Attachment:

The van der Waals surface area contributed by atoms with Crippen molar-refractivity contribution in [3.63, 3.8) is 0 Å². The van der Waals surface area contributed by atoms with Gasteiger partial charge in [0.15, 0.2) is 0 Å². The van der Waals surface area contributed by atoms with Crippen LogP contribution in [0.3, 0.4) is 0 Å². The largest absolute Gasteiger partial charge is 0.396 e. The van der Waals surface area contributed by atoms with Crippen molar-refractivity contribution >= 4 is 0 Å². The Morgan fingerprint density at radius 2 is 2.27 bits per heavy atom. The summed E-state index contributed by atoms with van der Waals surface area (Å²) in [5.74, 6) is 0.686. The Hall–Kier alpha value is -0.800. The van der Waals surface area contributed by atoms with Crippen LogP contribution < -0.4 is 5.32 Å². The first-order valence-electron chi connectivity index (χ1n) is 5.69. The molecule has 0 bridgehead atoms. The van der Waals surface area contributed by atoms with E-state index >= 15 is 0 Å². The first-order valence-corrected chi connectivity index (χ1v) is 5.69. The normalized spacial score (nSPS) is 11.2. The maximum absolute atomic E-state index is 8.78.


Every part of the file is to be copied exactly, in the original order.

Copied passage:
The van der Waals surface area contributed by atoms with Crippen molar-refractivity contribution in [3.63, 3.8) is 0 Å². The van der Waals surface area contributed by atoms with Gasteiger partial charge in [0.15, 0.2) is 0 Å². The van der Waals surface area contributed by atoms with Crippen LogP contribution in [0.3, 0.4) is 0 Å². The largest absolute Gasteiger partial charge is 0.396 e. The van der Waals surface area contributed by atoms with Crippen molar-refractivity contribution >= 4 is 0 Å². The Morgan fingerprint density at radius 2 is 2.27 bits per heavy atom. The summed E-state index contributed by atoms with van der Waals surface area (Å²) in [5.74, 6) is 0.686. The Hall–Kier alpha value is -0.800. The van der Waals surface area contributed by atoms with Crippen LogP contribution < -0.4 is 5.32 Å². The first-order valence-electron chi connectivity index (χ1n) is 5.69. The molecule has 0 bridgehead atoms. The van der Waals surface area contributed by atoms with E-state index >= 15 is 0 Å². The first-order valence-corrected chi connectivity index (χ1v) is 5.69. The normalized spacial score (nSPS) is 11.2. The maximum absolute atomic E-state index is 8.78.